Inch by Inch: Outer Banks Arboretum Takes Root
In the heart of Kill Devil Hills lies a place that feels far removed from the sound of crashing waves, whoops of joy emanating from corn hole games on the beach, and the busyness of the Bypass. Here, dappled sunlight filters through the leafy canopy of live oaks as their branches spread wide like great welcoming arms. A walking path meanders by sun-loving plots of succulents and past thick stands of yaupon hollies, familiar crepe myrtles, and variegated aucubas. A wisp of a breeze carries the pungent scent of spearmint and the citrusy aroma of lemon thyme.
This is the Outer Banks Arboretum and Teaching Garden. Nestled on five acres in between the Baum Center and Aviation Park on Mustain Street, this horticultural haven is rooted in the efforts of an engaged and supportive community and has blossomed into a garden of wonder and delight.
Even on this laid-back barrier island, daily life can quickly get a little hectic – but here under the garden’s canopy, you can get away from it all for a few hours, or even an afternoon. Whimsically decorated benches are tucked into thickets of wax myrtles or under pergolas draped in coral honeysuckle, beckoning you to sit for a spell and enjoy the solitude and the trill of birdsong.
Dare County Extension Director Shannon Brookes estimates the Arboretum receives an average of 100 visitors per week. Social media proclaims it “a hidden gem” and gives it a thumbs-up as a great place to walk – whether alone, in a group, or with Fido.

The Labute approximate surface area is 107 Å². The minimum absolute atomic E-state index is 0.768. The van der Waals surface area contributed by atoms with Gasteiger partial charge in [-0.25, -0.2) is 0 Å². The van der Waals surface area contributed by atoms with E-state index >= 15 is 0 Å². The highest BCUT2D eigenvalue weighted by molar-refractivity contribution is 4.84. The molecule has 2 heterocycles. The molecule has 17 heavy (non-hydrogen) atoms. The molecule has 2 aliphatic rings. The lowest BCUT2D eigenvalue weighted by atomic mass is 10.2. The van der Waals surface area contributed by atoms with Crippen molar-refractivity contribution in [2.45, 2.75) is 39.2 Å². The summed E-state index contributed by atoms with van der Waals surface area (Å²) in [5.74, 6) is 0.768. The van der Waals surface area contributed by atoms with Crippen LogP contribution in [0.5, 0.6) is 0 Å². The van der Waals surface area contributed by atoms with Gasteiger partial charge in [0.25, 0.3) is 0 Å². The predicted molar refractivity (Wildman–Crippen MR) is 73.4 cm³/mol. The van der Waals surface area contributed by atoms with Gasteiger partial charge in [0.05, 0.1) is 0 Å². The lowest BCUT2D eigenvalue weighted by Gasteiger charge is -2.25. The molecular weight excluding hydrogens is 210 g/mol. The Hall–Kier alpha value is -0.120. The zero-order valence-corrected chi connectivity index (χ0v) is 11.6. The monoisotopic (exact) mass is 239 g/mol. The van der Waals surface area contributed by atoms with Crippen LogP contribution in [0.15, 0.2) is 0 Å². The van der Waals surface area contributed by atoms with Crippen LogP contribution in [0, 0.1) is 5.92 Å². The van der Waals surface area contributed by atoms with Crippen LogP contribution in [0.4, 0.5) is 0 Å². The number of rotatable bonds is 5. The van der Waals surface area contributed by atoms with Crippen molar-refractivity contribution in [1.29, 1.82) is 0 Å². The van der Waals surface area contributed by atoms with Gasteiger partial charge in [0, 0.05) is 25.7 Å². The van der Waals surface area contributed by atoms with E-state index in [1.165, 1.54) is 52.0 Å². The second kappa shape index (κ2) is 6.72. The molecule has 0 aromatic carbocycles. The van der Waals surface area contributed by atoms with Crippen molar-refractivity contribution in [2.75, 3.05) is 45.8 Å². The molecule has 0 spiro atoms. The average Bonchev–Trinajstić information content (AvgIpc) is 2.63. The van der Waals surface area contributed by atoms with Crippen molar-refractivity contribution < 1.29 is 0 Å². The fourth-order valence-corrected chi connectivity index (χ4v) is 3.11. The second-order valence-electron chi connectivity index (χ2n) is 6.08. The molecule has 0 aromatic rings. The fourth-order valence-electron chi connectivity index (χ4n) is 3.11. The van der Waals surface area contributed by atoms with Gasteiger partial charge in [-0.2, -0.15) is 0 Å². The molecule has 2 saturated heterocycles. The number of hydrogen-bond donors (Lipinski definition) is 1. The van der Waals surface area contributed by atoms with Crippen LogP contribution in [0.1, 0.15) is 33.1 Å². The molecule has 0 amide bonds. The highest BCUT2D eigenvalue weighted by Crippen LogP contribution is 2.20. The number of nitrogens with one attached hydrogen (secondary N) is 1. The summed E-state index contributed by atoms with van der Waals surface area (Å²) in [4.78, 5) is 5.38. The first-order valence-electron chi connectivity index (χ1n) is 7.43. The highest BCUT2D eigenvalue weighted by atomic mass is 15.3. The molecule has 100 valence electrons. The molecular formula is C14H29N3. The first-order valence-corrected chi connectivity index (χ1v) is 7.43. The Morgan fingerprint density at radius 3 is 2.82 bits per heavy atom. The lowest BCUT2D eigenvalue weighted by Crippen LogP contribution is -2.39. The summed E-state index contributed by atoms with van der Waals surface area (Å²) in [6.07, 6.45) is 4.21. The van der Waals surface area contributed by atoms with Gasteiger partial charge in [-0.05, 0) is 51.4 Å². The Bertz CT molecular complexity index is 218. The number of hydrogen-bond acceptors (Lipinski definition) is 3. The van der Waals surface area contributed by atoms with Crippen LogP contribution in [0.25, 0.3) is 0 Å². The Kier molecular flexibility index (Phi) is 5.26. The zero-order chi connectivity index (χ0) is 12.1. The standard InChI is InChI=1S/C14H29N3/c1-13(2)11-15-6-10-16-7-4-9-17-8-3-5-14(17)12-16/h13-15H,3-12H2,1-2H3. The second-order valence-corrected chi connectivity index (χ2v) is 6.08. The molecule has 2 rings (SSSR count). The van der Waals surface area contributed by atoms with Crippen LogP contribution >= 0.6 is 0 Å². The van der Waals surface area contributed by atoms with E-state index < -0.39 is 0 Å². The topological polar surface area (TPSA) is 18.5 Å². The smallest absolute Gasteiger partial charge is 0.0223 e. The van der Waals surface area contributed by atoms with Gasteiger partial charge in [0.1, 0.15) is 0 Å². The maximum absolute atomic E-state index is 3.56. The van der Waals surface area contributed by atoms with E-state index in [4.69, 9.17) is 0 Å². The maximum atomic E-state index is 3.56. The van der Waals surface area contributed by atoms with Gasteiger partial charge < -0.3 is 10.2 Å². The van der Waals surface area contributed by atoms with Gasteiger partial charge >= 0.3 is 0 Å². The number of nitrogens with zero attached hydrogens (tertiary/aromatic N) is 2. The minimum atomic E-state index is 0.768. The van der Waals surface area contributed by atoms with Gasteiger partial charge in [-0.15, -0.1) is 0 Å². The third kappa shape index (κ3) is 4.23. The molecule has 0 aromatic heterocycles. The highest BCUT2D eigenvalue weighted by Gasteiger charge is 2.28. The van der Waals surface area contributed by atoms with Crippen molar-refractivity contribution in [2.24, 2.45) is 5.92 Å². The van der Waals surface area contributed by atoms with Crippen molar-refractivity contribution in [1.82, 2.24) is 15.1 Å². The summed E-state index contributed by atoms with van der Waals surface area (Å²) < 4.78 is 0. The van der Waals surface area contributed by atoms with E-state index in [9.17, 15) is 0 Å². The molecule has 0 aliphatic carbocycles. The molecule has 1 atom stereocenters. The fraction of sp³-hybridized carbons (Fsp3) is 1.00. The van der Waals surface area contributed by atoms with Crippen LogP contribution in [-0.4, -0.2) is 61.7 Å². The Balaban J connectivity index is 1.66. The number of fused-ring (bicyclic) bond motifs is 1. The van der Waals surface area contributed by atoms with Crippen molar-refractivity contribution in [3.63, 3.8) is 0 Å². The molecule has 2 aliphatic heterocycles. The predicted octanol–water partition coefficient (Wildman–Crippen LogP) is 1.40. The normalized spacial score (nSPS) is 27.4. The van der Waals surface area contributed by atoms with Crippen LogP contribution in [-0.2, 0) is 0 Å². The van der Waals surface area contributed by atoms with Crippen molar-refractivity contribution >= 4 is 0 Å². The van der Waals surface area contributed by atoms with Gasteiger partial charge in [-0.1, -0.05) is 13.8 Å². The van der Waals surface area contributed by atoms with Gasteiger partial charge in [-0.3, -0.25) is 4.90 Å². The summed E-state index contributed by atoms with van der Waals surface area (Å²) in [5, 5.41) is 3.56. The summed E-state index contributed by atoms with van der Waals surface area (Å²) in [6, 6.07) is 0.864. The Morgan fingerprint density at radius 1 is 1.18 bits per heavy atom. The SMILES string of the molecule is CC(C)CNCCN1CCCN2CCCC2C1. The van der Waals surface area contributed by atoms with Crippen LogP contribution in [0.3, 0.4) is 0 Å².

“Every week there’s something new blooming in the garden,” says Ruth Engdahl of the Dunes of Dare Garden Club. “Even in January, the camellias and paperwhites are in full bloom.”
The idea for the Arboretum first began to germinate in 2002, when a core group of master gardeners desired to establish a demonstration area for showcasing plants best suited for our sometimes wild and wooly coastal climate. Through the collaborative efforts of Dare County’s N.C. Cooperative Extension Service, Extension Master Gardeners, and the Dare Master Gardener Volunteer Association, the plan came to fruition.
Strolling through the garden, it doesn’t take long to learn that there is plenty to experience around every corner. Visitors meander along trails lined salt- and pest-resistant native plants that are able to thrive in our coastal microclimate of beach dunes, wetlands and maritime forests. “There are about 300 mostly native plant varieties,” explains Brooks.
Becky Cade is a member of the Extension Master Gardeners and volunteer at the Arboretum. She’s also one of its biggest fans. “The Arboretum design allows for an easy, level walking path that is shaded on a hot summer day,” Cade said of the garden, maintained by an all-volunteer force. “It has several areas with seating to allow for rest as well as time to take in the fragrance and beauty of nature.”
There’s no head scratching when it comes to identifying this assortment of plants and trees, either. Plaques bearing the common name as well as the botanical name are placed throughout the garden, letting wanderers know what to call the sweet aroma of candytuft and cherry truffle and the earthy scents of chives and dill. Groundcovers with names such as creeping jenny, dianthus, and black mondo may even remind one of characters from the latest Netflix drama.
As you venture into the garden, you’ll discover various areas that have a story to tell. Pack a picnic and head to Blueberry Cove education area where black high bush blueberry plans are interspersed with signage that explains the construction of a rain garden and how it works, as well as what a wetlands area is and what plants and animals can be found there.
This cove makes the perfect spot for a lunch-and-learn session with the kids, who are sure to also delight in taking a stroll around the turtle pond as well.
Garden visitors also love to flit into the Butterfly Garden, where a bit of magic happens.